Taalpolitieke kwesties in Nederland: 24 maart 1979 in Eindhoven
  • ISSN 0169-7420
  • E-ISSN: 2213-4883
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The present pilot-study was undertaken under the assumption that the acquisition of Dutch by migrant workers is governed by a complex set of social and individual factors including:- degree and kind of contact with Dutch people;- internalized norms governing the level of Dutch that migrants of different nationalities should reach;- individual integrative motivations.To determine which factors affect acquisition most, 20 Moroccans in Amsterdam, all of whom had been there for at least two years, were in-terviewed in depth.Topics discussed in the interview included facets of their life in the Netherlands, their work situation, contacts with other Moroccans and with Dutch people, motivation to learn Dutch, preceived threats to ethnic and religious identity, experience of discrimination, etc.A number of measures were calculated on the basis of the interview:- syntactic index (based on MLU, agreement, article use, copula deletion);- rating index (based on judgements of the Moroccans' taped speech by 48 subjects);- social index (based on age, education, civil state, contacts, occupation, living situation, etc.);- attitude index (including instrumental and integrative motivation, ethnic identity, sense of isolation);- self-rating index (based on the informants' rating of their own linguistic level in comparison with taped voices The following correlations were found between these measures: rating social attitude self-ratingsyntactic .82 .74 .64 .08social .59Further analysis of the informants' reactions to taped voices re-vealed: (a) a large gap between passive and active knowledge of Dutch; (b) stereotypes relating to a rather rigid stratification of ethnic groups in terms of their level in Dutch. Further research will have to reveal to what extent these stereotypes are normative for acquisition behavior.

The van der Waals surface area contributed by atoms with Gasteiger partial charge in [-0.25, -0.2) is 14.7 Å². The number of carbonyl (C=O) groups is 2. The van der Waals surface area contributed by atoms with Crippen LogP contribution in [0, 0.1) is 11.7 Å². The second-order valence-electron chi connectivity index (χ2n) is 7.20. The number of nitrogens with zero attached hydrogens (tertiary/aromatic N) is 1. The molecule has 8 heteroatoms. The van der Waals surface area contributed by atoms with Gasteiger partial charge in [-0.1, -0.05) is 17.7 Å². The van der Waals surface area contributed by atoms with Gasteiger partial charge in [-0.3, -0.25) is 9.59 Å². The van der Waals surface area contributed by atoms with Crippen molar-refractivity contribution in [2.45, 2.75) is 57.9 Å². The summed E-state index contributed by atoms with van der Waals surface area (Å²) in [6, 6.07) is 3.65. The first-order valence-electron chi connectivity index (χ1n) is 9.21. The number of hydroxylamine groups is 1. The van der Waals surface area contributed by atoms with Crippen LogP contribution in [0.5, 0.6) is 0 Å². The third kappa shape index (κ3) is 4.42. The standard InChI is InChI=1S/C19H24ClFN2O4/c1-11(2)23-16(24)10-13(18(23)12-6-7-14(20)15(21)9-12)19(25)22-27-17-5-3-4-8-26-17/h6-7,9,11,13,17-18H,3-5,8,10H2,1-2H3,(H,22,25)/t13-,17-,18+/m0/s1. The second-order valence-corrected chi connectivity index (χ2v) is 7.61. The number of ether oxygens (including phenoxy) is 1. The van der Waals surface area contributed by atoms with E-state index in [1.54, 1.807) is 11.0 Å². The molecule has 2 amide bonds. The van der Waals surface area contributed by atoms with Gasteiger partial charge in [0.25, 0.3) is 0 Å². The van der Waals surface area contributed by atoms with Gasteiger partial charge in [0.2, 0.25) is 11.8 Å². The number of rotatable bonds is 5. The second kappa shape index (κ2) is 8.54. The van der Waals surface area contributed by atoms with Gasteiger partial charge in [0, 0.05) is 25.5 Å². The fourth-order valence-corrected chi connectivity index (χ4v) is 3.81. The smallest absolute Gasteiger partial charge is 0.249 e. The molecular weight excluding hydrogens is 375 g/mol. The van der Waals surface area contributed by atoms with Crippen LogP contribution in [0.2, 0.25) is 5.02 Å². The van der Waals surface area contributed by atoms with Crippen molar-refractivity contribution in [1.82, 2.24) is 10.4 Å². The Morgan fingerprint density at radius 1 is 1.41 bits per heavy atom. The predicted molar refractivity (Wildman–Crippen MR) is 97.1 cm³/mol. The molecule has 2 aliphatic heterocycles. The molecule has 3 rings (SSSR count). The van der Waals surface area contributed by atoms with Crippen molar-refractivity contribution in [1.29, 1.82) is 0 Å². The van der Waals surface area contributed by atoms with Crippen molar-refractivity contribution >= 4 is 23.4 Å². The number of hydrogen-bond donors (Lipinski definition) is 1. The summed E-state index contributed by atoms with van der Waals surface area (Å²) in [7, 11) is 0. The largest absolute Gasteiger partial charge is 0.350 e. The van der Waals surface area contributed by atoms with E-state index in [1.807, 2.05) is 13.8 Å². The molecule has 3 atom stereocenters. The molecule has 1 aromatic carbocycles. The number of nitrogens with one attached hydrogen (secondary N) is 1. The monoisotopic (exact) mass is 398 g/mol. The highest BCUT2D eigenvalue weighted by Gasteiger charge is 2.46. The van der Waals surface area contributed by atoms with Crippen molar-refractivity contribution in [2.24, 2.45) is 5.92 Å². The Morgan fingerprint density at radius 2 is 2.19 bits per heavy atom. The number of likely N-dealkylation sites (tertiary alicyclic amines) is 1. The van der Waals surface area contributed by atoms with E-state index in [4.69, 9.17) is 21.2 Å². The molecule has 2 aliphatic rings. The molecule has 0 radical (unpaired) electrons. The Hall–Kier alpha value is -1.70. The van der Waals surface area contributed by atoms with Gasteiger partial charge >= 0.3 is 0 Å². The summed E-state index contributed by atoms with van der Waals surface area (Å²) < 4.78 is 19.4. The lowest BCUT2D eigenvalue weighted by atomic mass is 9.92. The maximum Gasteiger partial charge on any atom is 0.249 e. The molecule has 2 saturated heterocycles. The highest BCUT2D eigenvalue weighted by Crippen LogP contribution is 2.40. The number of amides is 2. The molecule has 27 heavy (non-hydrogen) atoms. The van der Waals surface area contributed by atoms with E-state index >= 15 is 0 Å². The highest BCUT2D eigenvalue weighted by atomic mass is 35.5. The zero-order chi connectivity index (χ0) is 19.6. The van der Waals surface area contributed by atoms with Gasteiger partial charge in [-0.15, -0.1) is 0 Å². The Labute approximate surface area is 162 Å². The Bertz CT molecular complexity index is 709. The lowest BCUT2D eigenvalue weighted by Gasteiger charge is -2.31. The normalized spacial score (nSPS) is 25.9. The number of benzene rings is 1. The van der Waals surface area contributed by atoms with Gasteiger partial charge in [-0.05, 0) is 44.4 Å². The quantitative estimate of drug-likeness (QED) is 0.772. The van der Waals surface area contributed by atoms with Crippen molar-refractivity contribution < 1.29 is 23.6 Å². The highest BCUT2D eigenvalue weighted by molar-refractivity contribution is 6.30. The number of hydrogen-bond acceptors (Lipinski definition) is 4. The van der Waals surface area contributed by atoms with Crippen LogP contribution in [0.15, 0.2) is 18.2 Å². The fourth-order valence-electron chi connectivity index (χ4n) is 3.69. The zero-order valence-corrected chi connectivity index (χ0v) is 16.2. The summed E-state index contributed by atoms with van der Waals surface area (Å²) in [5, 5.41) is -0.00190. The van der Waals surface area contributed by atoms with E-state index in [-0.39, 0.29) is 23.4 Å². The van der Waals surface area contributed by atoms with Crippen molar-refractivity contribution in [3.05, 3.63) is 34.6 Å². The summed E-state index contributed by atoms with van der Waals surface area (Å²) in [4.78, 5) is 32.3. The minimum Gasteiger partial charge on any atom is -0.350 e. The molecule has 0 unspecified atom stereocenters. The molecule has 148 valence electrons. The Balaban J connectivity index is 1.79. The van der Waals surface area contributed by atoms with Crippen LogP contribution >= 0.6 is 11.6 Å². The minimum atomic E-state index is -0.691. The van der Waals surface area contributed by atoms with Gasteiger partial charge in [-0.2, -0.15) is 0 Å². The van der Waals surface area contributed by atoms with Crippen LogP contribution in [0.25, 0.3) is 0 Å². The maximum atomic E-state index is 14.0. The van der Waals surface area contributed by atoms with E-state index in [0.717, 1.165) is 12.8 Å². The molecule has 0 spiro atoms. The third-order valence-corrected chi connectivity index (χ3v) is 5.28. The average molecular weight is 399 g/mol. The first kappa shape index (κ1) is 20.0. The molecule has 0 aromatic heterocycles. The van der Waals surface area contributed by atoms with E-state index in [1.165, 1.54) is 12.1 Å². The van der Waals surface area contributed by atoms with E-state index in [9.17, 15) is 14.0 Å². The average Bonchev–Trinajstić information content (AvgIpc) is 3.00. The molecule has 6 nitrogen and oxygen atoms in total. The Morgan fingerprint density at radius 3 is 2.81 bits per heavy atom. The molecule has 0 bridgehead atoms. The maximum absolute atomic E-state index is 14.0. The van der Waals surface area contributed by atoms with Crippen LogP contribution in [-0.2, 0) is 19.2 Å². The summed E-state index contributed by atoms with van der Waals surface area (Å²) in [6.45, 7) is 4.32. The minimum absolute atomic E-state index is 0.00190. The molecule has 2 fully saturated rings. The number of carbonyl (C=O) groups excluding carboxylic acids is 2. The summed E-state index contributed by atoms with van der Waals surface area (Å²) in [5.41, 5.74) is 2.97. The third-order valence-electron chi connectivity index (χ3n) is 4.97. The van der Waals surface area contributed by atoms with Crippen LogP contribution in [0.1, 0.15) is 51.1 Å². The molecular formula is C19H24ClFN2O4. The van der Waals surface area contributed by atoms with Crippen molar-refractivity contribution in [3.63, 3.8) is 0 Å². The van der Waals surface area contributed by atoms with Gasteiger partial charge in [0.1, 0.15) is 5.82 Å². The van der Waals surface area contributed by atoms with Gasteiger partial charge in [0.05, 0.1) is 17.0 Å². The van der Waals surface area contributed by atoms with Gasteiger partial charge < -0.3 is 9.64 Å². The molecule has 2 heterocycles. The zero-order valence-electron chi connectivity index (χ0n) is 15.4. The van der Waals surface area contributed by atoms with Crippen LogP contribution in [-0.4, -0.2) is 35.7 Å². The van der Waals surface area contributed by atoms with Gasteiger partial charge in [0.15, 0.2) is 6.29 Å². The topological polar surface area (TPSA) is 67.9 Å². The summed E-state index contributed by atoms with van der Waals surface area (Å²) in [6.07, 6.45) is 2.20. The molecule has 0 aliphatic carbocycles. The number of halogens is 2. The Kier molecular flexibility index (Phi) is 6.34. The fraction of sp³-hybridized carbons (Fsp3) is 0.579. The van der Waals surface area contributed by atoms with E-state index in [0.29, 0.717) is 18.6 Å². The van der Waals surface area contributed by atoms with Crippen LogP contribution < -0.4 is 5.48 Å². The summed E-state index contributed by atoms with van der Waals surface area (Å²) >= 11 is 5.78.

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  • Article Type: Research Article
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